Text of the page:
Regarding last week's item on the notoriously poor binding of certain editions of the Breen Encyclopedia, Dave Lange offers the following thoughts. -Editor My first copy of this book was inscribed to me by Walter upon its release, and it suffered the loss of only one or two pages before I retired it and bought another working copy. When I went to work for NGC I began to use the new one almost daily, and my working copy quickly turned to confetti.
At that point I bought yet another copy and immediately took it apart. I used a comb-binding machine and laminated paper covers to reassemble it by chapters, and these sections have served me well ever since. It's actually much more convenient to retrieve the desired chapters individually, as needed.
Another book that quickly fell apart with only moderate use was Ronald Manley's wonderful reference The Half Cent Die State Book. I use this exclusively for attributing half cents, due to its excellent plates. The pages of my copy fell out quite easily, and I again solved the problem with do-it-yourself comb binding. I didn't bind it with new covers, as the cloth covers of the original binding remained securely attached to one another. I simply use the original cloth as a slipcover for the rebound pages, which works just fine.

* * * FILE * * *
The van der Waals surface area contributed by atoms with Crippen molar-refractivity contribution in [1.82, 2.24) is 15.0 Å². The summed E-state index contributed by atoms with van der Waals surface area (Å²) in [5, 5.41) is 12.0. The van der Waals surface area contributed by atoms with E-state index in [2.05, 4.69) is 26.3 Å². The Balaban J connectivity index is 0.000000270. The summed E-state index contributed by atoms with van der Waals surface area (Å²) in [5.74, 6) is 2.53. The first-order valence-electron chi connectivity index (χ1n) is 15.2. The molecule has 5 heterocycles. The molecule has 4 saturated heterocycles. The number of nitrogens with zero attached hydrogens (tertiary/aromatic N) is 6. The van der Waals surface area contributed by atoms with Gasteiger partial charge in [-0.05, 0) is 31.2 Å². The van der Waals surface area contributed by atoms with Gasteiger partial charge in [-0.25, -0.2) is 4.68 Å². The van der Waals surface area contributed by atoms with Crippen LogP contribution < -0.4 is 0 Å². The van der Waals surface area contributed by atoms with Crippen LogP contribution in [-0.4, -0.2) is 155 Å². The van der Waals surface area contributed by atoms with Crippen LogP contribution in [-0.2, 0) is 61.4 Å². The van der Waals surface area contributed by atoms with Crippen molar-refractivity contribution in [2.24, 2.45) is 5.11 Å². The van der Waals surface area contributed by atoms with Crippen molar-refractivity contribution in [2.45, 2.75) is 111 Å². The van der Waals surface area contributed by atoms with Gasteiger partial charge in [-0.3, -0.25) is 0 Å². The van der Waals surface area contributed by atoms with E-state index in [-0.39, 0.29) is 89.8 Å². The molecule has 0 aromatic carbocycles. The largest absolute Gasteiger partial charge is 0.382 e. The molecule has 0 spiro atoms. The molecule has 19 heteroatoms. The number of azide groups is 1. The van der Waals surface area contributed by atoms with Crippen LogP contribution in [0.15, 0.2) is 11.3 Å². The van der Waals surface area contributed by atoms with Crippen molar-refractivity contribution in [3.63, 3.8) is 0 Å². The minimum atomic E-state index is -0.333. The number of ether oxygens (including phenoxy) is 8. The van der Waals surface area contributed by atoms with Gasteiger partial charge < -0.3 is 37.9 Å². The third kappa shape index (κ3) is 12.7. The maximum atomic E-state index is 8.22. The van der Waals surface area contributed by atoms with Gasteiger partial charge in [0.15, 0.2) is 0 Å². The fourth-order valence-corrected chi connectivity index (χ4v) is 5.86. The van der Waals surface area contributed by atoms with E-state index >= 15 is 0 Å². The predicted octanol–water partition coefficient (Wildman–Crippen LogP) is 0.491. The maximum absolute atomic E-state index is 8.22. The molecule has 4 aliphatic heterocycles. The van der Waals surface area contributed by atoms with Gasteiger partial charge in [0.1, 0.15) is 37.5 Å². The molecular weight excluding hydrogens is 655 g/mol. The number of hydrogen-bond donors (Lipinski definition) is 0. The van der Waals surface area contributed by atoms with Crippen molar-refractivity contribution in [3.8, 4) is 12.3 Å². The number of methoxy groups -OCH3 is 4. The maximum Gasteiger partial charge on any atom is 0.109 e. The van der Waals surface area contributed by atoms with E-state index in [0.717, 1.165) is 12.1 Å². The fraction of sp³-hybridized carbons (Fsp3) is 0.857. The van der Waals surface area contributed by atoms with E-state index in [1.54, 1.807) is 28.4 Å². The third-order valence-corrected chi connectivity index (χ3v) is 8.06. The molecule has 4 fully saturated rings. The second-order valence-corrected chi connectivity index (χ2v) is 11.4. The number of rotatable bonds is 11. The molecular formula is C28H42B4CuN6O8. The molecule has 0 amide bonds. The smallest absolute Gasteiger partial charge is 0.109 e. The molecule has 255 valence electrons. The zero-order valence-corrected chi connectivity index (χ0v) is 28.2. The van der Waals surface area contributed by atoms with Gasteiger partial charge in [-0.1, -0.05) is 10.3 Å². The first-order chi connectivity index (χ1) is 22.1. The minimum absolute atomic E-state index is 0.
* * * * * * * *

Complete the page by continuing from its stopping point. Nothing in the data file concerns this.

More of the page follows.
The original edition of my Buffalo Nickel book was published only in perfect-bound softcover, but I had requests for hardcover copies. The late Dave Feigenbaum, founder of DLRC Press, put me in touch with the binder he used for the hardcover copies of his titles, and this seemed like a cost-effective solution. Unfortunately, in my naivete I didn't realize that simply cutting away the spine from a paperback and gluing the pages directly to cloth would not make for a very durable binding.
One dealer even told me that the reason he wouldn't buy a hardcopy from me was that the pages would soon begin to fall out of such a binding. Nevertheless, I had several dozen copies bound that way in red, brown and black cloth, and these found ready buyers. Of course, I've never seen one of these reappear at auction or in a numismatic bookseller's inventory, and I suspect that they may have indeed succumbed to regular use and fallen apart. My own sample copies were placed into a bookcase and retired, so I don't have firsthand experience in using them. Subsequent editions were offered in hardcopy only and with more durable bindings as made.
Wayne Homren, Editor
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